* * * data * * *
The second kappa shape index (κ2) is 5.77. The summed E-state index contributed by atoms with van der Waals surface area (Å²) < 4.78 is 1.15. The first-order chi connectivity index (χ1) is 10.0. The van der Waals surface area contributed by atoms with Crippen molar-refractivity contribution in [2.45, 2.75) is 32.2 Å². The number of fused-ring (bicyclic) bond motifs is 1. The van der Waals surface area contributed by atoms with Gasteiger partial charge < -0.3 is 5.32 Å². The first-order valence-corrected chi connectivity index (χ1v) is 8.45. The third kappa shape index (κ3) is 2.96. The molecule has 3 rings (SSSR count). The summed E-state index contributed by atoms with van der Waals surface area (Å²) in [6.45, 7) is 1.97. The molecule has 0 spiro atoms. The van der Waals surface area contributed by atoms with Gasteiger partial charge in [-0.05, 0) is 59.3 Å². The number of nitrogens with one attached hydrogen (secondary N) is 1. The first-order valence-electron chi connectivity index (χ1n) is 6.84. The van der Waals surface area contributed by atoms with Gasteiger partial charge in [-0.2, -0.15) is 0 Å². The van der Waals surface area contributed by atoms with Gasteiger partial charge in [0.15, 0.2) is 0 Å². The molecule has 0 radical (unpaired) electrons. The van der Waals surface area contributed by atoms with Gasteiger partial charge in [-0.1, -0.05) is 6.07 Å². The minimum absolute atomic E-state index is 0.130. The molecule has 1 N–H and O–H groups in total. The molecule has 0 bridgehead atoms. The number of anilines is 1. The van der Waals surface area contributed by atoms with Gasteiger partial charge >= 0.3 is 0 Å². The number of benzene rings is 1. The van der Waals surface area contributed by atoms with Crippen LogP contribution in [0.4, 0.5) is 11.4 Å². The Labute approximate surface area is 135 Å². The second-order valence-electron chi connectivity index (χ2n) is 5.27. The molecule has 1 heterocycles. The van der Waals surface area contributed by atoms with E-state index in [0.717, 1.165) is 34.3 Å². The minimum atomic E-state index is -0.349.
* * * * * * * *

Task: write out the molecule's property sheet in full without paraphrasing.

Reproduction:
The second kappa shape index (κ2) is 5.77. The summed E-state index contributed by atoms with van der Waals surface area (Å²) < 4.78 is 1.15. The first-order chi connectivity index (χ1) is 10.0. The van der Waals surface area contributed by atoms with Crippen molar-refractivity contribution in [2.45, 2.75) is 32.2 Å². The number of fused-ring (bicyclic) bond motifs is 1. The van der Waals surface area contributed by atoms with Gasteiger partial charge < -0.3 is 5.32 Å². The first-order valence-corrected chi connectivity index (χ1v) is 8.45. The third kappa shape index (κ3) is 2.96. The molecule has 3 rings (SSSR count). The summed E-state index contributed by atoms with van der Waals surface area (Å²) in [6.45, 7) is 1.97. The molecule has 0 spiro atoms. The van der Waals surface area contributed by atoms with Gasteiger partial charge in [-0.05, 0) is 59.3 Å². The number of nitrogens with one attached hydrogen (secondary N) is 1. The first-order valence-electron chi connectivity index (χ1n) is 6.84. The van der Waals surface area contributed by atoms with Gasteiger partial charge in [-0.2, -0.15) is 0 Å². The van der Waals surface area contributed by atoms with Gasteiger partial charge in [0.15, 0.2) is 0 Å². The molecule has 0 radical (unpaired) electrons. The van der Waals surface area contributed by atoms with Gasteiger partial charge in [-0.1, -0.05) is 6.07 Å². The minimum absolute atomic E-state index is 0.130. The molecule has 1 N–H and O–H groups in total. The molecule has 0 bridgehead atoms. The number of anilines is 1. The van der Waals surface area contributed by atoms with Gasteiger partial charge >= 0.3 is 0 Å². The number of benzene rings is 1. The van der Waals surface area contributed by atoms with Crippen LogP contribution in [0.4, 0.5) is 11.4 Å². The Labute approximate surface area is 135 Å². The second-order valence-electron chi connectivity index (χ2n) is 5.27. The molecule has 1 heterocycles. The van der Waals surface area contributed by atoms with E-state index in [0.717, 1.165) is 34.3 Å². The minimum atomic E-state index is -0.349.